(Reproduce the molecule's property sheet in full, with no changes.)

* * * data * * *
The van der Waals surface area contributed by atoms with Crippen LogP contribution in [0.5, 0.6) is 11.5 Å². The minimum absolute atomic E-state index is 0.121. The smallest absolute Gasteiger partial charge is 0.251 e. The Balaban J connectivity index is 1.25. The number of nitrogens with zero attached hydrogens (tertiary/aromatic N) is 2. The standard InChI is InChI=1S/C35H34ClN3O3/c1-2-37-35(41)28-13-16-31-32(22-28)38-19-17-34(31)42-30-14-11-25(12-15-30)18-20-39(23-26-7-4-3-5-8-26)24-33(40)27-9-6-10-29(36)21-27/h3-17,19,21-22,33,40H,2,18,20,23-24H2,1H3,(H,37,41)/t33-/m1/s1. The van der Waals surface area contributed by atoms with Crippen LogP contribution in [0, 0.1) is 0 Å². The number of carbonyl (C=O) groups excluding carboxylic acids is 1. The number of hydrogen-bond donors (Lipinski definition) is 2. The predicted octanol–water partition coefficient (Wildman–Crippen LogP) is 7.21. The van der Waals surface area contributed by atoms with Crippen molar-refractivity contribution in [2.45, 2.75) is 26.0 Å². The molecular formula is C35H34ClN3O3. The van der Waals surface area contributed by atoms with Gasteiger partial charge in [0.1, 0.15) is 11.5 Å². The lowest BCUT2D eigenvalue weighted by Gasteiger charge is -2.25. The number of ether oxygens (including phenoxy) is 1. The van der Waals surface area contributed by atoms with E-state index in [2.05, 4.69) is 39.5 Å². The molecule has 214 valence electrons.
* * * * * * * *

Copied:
The van der Waals surface area contributed by atoms with Crippen LogP contribution in [0.5, 0.6) is 11.5 Å². The minimum absolute atomic E-state index is 0.121. The smallest absolute Gasteiger partial charge is 0.251 e. The Balaban J connectivity index is 1.25. The number of nitrogens with zero attached hydrogens (tertiary/aromatic N) is 2. The standard InChI is InChI=1S/C35H34ClN3O3/c1-2-37-35(41)28-13-16-31-32(22-28)38-19-17-34(31)42-30-14-11-25(12-15-30)18-20-39(23-26-7-4-3-5-8-26)24-33(40)27-9-6-10-29(36)21-27/h3-17,19,21-22,33,40H,2,18,20,23-24H2,1H3,(H,37,41)/t33-/m1/s1. The van der Waals surface area contributed by atoms with Crippen LogP contribution in [0, 0.1) is 0 Å². The number of carbonyl (C=O) groups excluding carboxylic acids is 1. The number of hydrogen-bond donors (Lipinski definition) is 2. The predicted octanol–water partition coefficient (Wildman–Crippen LogP) is 7.21. The van der Waals surface area contributed by atoms with Crippen molar-refractivity contribution in [2.45, 2.75) is 26.0 Å². The molecular formula is C35H34ClN3O3. The van der Waals surface area contributed by atoms with Gasteiger partial charge in [0.1, 0.15) is 11.5 Å². The lowest BCUT2D eigenvalue weighted by Gasteiger charge is -2.25. The number of ether oxygens (including phenoxy) is 1. The van der Waals surface area contributed by atoms with E-state index in [2.05, 4.69) is 39.5 Å². The molecule has 214 valence electrons.